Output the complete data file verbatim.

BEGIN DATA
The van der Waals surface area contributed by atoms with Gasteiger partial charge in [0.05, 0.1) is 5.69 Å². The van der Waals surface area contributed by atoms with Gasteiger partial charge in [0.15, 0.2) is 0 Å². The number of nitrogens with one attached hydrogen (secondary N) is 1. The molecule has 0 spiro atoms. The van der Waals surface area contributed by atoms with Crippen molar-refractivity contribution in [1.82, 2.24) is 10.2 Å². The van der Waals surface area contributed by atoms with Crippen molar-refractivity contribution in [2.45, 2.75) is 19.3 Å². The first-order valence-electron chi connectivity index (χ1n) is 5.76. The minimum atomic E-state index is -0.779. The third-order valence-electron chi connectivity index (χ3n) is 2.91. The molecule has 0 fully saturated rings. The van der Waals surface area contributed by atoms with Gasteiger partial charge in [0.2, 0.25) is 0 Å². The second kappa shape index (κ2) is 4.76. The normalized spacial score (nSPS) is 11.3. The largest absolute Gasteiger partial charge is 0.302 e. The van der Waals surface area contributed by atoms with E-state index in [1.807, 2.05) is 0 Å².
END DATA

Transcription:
The van der Waals surface area contributed by atoms with Gasteiger partial charge in [0.05, 0.1) is 5.69 Å². The van der Waals surface area contributed by atoms with Gasteiger partial charge in [0.15, 0.2) is 0 Å². The number of nitrogens with one attached hydrogen (secondary N) is 1. The molecule has 0 spiro atoms. The van der Waals surface area contributed by atoms with Crippen molar-refractivity contribution in [1.82, 2.24) is 10.2 Å². The van der Waals surface area contributed by atoms with Crippen molar-refractivity contribution in [2.45, 2.75) is 19.3 Å². The first-order valence-electron chi connectivity index (χ1n) is 5.76. The minimum atomic E-state index is -0.779. The third-order valence-electron chi connectivity index (χ3n) is 2.91. The molecule has 0 fully saturated rings. The van der Waals surface area contributed by atoms with Gasteiger partial charge in [0.2, 0.25) is 0 Å². The second kappa shape index (κ2) is 4.76. The normalized spacial score (nSPS) is 11.3. The largest absolute Gasteiger partial charge is 0.302 e. The van der Waals surface area contributed by atoms with E-state index in [1.807, 2.05) is 0 Å².